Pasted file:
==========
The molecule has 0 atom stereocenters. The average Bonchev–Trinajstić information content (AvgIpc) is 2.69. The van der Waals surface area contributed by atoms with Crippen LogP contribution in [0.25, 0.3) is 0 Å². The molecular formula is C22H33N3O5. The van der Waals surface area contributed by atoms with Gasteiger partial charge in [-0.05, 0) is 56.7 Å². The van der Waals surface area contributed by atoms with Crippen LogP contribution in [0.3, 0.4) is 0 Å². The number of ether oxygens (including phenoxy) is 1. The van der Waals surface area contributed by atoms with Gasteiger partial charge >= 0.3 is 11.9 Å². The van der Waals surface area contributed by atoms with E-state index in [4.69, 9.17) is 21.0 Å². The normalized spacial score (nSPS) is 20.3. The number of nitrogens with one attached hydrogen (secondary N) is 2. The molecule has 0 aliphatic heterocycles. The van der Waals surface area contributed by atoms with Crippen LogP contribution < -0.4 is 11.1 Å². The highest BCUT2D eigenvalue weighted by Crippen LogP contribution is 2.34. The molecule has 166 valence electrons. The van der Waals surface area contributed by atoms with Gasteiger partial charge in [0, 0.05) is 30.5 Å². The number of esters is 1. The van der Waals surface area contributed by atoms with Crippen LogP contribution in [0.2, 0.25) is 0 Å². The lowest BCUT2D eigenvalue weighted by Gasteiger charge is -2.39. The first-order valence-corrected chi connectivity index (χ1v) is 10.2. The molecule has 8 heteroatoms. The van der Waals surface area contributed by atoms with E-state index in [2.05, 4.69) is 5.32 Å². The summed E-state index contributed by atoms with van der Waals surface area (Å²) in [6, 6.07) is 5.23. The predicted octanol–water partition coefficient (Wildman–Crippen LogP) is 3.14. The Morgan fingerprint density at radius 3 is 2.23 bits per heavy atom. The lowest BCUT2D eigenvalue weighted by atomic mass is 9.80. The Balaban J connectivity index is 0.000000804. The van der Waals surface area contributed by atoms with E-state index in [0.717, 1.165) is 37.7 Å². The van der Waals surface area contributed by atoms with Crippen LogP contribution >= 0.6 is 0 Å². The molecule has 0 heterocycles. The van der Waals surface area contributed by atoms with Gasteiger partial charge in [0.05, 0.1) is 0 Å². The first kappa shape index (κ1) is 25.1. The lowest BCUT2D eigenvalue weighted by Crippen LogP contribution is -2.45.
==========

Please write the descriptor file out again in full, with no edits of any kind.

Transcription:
The molecule has 0 atom stereocenters. The average Bonchev–Trinajstić information content (AvgIpc) is 2.69. The van der Waals surface area contributed by atoms with Crippen LogP contribution in [0.25, 0.3) is 0 Å². The molecular formula is C22H33N3O5. The van der Waals surface area contributed by atoms with Gasteiger partial charge in [-0.05, 0) is 56.7 Å². The van der Waals surface area contributed by atoms with Crippen LogP contribution in [0.3, 0.4) is 0 Å². The number of ether oxygens (including phenoxy) is 1. The van der Waals surface area contributed by atoms with Gasteiger partial charge >= 0.3 is 11.9 Å². The van der Waals surface area contributed by atoms with E-state index in [4.69, 9.17) is 21.0 Å². The normalized spacial score (nSPS) is 20.3. The number of nitrogens with one attached hydrogen (secondary N) is 2. The molecule has 0 aliphatic heterocycles. The van der Waals surface area contributed by atoms with Crippen LogP contribution < -0.4 is 11.1 Å². The highest BCUT2D eigenvalue weighted by Crippen LogP contribution is 2.34. The molecule has 166 valence electrons. The van der Waals surface area contributed by atoms with Gasteiger partial charge in [0, 0.05) is 30.5 Å². The number of esters is 1. The van der Waals surface area contributed by atoms with Crippen LogP contribution in [0.2, 0.25) is 0 Å². The lowest BCUT2D eigenvalue weighted by Gasteiger charge is -2.39. The first-order valence-corrected chi connectivity index (χ1v) is 10.2. The molecule has 8 heteroatoms. The van der Waals surface area contributed by atoms with E-state index in [2.05, 4.69) is 5.32 Å². The summed E-state index contributed by atoms with van der Waals surface area (Å²) in [6, 6.07) is 5.23. The predicted octanol–water partition coefficient (Wildman–Crippen LogP) is 3.14. The Morgan fingerprint density at radius 3 is 2.23 bits per heavy atom. The lowest BCUT2D eigenvalue weighted by atomic mass is 9.80. The Balaban J connectivity index is 0.000000804. The van der Waals surface area contributed by atoms with E-state index in [0.717, 1.165) is 37.7 Å². The van der Waals surface area contributed by atoms with Crippen LogP contribution >= 0.6 is 0 Å². The molecule has 0 heterocycles. The van der Waals surface area contributed by atoms with Gasteiger partial charge in [0.05, 0.1) is 0 Å². The first kappa shape index (κ1) is 25.1. The lowest BCUT2D eigenvalue weighted by Crippen LogP contribution is -2.45.